NJ teacher who told kids Santa isn’t real no longer at school district: Officials

A substitute teacher is no longer working in a New Jersey school district after telling first graders Santa is not real, officials said.

The incident allegedly took place on Nov. 29 at the Cedar Hill School in Towaco, New Jersey, according to Principal Michael Raj, who sent a letter to the students’ parents that day.

“During the course of the day, a substitute teacher apparently announced to the class that Santa was not real,” Raj wrote to parents. “Once I became aware of the situation, I immediately spoke to the substitute teacher regarding her poor judgment.”

“As a father of four myself, I am truly aware of the sensitive nature of this announcement,” Raj continued. “On behalf of Cedar Hill School, I apologize for this incident. I am sending this letter so that you are aware of the situation and if the conversation comes up at home over the next few days, you can take appropriate steps to maintain the childhood innocence of the holiday season.”

René Rovtar, superintendent of the Montville Township schools, which includes Cedar Hill, said she was “troubled and disheartened by this incident.”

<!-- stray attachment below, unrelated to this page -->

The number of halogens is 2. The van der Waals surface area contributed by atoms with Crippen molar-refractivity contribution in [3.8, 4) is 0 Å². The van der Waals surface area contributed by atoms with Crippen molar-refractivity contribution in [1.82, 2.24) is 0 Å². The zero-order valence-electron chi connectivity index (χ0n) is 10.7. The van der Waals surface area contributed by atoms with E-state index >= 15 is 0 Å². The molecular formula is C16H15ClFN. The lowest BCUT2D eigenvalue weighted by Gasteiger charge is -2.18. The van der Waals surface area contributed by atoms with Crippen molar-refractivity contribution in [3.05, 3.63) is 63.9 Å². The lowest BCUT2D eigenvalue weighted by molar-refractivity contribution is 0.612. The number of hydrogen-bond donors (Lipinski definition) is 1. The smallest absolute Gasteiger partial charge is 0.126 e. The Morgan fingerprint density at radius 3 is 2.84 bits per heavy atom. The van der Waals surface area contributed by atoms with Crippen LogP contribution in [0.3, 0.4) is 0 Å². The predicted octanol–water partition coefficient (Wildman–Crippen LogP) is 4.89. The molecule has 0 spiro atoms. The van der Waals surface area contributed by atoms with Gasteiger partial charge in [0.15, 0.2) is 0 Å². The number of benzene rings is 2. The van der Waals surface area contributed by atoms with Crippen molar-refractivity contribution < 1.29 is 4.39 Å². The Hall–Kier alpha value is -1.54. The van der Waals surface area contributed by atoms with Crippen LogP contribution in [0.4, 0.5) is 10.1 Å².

“The childhood wonder associated with all holidays and traditions is something I personally hold near and dear in my own heart,” Rovtar said in a statement. “While I cannot discuss the specifics of this personnel matter with you, please know that this matter is of deep concern to me and the members of the Board of Education and will not be taken lightly.”

The substitute teacher is no longer working in the school district, Rovtar told ABC News via email on Wednesday.

The substitute teacher wasn’t the only one to question the existence of Santa Claus.

In Florida on Saturday, a man also told children that Santa isn’t real, ABC Fort Myers affiliate WZVN-TV reported.

“There’s no Santa Claus!” the man shouted as children waited to see Santa at Cape Coral’s Festival of Lights, according to video of the incident obtained by WZVN-TV.

Police officers were at the event but said they could not intervene as the display is considered freedom of speech, WZVN-TV reported.

Police said they would have intervened if the man had used a megaphone or was creating a riot, according to WZVN-TV.

Source: Read Full Article